Pass your written exam before you fly

Pass your written exam before you fly

February 22, 2019

The Learn to Fly series is aimed at helping flight students to think outside the box when it comes to their training. In this case, let's discuss why you need to take your written exam before you fly. This concept applies to any certificate or rating.

Consider this: You don't learn in the cockpit. There is simply too much going on in the cockpit once you’re airborne. The purpose of flight training is to put what you already learned into practice and build your muscle memory.

For instance, let's look at the Airman Certification Standards (ACS) for rectangular patterns. What your instructor is looking for is whether you understand the effect of wind on the airplane's ground track. Your success is measured by holding your ground track in a rectangular pattern, as opposed to letting the wind blow you all over the place. In order to perform the pattern correctly, you must first study the procedure of  

  • how the wind affects your airplane's airspeed,
  • how your airplane's airspeed relates to its ground speed, and
  • what the required bank angle is during your maneuver to maintain a rectangular ground track. 

If you thought you could learn all of this while holding altitude, airspeed, heading, and then still receiving instruction from your CFI, all I can say is, “Good luck.” You need the mental model built well before getting into the cockpit. While flying, you should simply apply the knowledge you already have. This is why, as we discussed in Student Pilot Best Practices, you should always do your preflight and postflight with your instructor in order to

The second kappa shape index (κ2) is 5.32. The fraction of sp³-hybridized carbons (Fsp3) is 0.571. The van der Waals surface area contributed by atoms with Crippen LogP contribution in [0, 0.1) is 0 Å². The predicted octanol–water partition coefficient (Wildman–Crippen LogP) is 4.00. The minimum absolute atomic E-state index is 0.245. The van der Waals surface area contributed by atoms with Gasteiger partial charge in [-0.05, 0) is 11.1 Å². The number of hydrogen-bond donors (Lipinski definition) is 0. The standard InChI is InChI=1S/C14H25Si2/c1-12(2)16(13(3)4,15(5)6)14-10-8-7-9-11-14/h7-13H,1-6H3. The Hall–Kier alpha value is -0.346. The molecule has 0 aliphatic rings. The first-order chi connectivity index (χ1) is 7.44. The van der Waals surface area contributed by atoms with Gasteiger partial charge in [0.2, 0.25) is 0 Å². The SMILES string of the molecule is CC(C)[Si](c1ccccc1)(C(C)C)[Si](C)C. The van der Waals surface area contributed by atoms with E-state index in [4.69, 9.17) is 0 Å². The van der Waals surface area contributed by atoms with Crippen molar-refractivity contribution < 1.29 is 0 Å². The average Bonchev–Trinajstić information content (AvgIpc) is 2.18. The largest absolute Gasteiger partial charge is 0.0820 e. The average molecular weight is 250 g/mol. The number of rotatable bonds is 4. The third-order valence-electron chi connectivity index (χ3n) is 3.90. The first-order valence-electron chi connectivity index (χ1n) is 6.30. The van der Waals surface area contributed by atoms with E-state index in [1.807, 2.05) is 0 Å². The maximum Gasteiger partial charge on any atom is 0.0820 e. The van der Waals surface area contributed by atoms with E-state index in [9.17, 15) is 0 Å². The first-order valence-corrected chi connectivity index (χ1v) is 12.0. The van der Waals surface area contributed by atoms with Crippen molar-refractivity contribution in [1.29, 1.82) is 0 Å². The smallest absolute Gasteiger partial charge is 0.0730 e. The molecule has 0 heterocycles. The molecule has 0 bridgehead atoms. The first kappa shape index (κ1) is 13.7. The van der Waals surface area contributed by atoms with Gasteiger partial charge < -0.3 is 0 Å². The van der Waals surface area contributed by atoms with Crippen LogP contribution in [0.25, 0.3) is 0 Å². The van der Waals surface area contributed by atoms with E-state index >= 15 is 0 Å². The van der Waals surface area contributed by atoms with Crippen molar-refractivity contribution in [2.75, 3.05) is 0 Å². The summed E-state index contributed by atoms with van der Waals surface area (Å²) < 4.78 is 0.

• confirm you have the knowledge you need,
  • discuss the execution of your plan, and
  • debrief on how you can do it better next time.

A flight school will offer you an expensive solution but offset the high cost with poor quality instruction. They will tell you that you can take a weekend class for a pricey fee and they will guarantee you pass the written exam. They're not wrong, but in today's day and age with all the available resources, your test prep can actually be nearly free. The other issue is that they teach directly to the test. They may even give you the actual questions to memorize, but the problem with this solution is that you can't learn how to be a safe and reliable pilot this way.

Therefore, we recommend self-study. Through self-study, you will develop a conceptual understanding of the material and learn how to apply it, both on the FAA exam and in real life.

Ou1-2-3-Free method is superior in both cost and quality. It simply requires confidence to execute, as there won't be a flight school holding your hand through the process. Do you want to be a pilot who takes the easy and inferior path or the safe and smart one? I know who I want to fly with.

If you appreciate us boldly speaking truth to power, please like and share us on Facebook and consider letting us help you become a better pilot by purchasing one of our products.



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